21.And Moses stretched out. We have already said that the passage was free and convenient for the Israelites by night, since the pillar of fire replenished their side with light: and certainly so great a multitude could not reach the opposite shore in an hour or two. The Israelites then passed over from evening even till dawn; and then the Egyptians having discovered that they were gone, hastened to follow that they might fall upon their rear. Now, though Moses uses no ornaments of language in celebrating this miracle, yet the bare recital ought to be sufficient; and, therefore, is more emphatic to awaken our admiration than any rhetorical coloring and magnificent eloquence. For who would desire sounding exclamations, in order to be ravished to the highest admiration of the divine power, when he is told simply and in a few words that the sea was divided by the rod of Moses; that space enough for the passage of the people was dry; that the mighty mass of waters stood like solid rocks on either side? Designedly, then, has he set the whole matter before our eyes bare of all verbal splendor; although it will both be celebrated soon after, in accordance with its dignity, in the Canticle, and is everywhere more splendidly magnified by the Prophets and in the Psalms. In this passage let us learn, just as if Moses were leading us to the actual circumstance, to fix our eyes on the prospect of God’s inestimable power, which cannot be sufficiently expressed by any number or force of words. But Moses is very careful not to arrogate more than enough for himself, so as to detract from the praise of God. He had been before commanded to divide the sea with his uplifted rod; he now changes the form of expression, viz., that the waters went back by the command of God. Thus, content with the character of a minister, he makes God alone, as was fit, the author of the miracle. But although it was competent for God to dispel the waters without any motion of the air, yet, that He might show that all nature was obedient to Him, and governed at His will, He was pleased to raise the strong east wind. Meanwhile it is to be remembered, that the sea could not be dried by arty wind, however strong, unless it had been effected by the secret power of the Spirit, beyond the ordinary operation of nature. On which point see my previous annotations on chap. 10:13 and 19.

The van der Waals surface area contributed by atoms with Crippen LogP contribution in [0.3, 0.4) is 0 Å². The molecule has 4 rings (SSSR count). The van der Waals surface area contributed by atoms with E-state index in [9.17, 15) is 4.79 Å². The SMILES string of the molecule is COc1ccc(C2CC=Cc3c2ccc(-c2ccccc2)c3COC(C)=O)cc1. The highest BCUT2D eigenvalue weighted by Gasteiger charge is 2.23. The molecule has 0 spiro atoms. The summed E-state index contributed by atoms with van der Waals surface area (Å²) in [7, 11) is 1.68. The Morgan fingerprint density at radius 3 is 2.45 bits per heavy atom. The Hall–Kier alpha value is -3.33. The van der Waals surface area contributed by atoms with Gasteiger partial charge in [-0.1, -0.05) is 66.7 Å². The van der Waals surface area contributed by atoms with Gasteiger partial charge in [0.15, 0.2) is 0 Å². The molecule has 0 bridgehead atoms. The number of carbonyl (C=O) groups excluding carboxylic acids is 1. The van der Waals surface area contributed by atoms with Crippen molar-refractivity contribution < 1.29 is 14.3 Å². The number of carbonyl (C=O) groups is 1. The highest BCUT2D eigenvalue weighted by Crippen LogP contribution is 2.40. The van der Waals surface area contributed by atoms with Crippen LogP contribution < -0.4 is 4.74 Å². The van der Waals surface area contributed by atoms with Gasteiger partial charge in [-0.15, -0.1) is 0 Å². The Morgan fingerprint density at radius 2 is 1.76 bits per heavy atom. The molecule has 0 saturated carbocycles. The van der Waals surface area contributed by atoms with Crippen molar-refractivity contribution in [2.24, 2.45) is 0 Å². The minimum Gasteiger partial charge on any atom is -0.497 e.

24.And it came to pass, that, in the morning-watch. In the morning the angel began to look upon the Egyptians, not that they had escaped his sight before; but for the purpose of destroying them by sudden submersion, though he had seemed previously to forget them, when hidden by the cloud. (157) And first, He opened their eyes, that too late they might see whither their mad impetuosity had brought them; and also that they might perceive how they were contending not with man only, but with God; and that thus, being overwhelmed with sudden astonishment, they might not be able to escape to the shore in time; for they were on this account overtaken in the midst of the sea, because terror had thrown them into utter confusion, when they perceived that God was against them. They saw that there was no greater hope of safety than to retreat, because God fought for Israel; but being in complete disorder, they could make no way, and whilst they rather proved hindrances to each other, the sea ingulfed them all.
(157) La nuit. — Fr.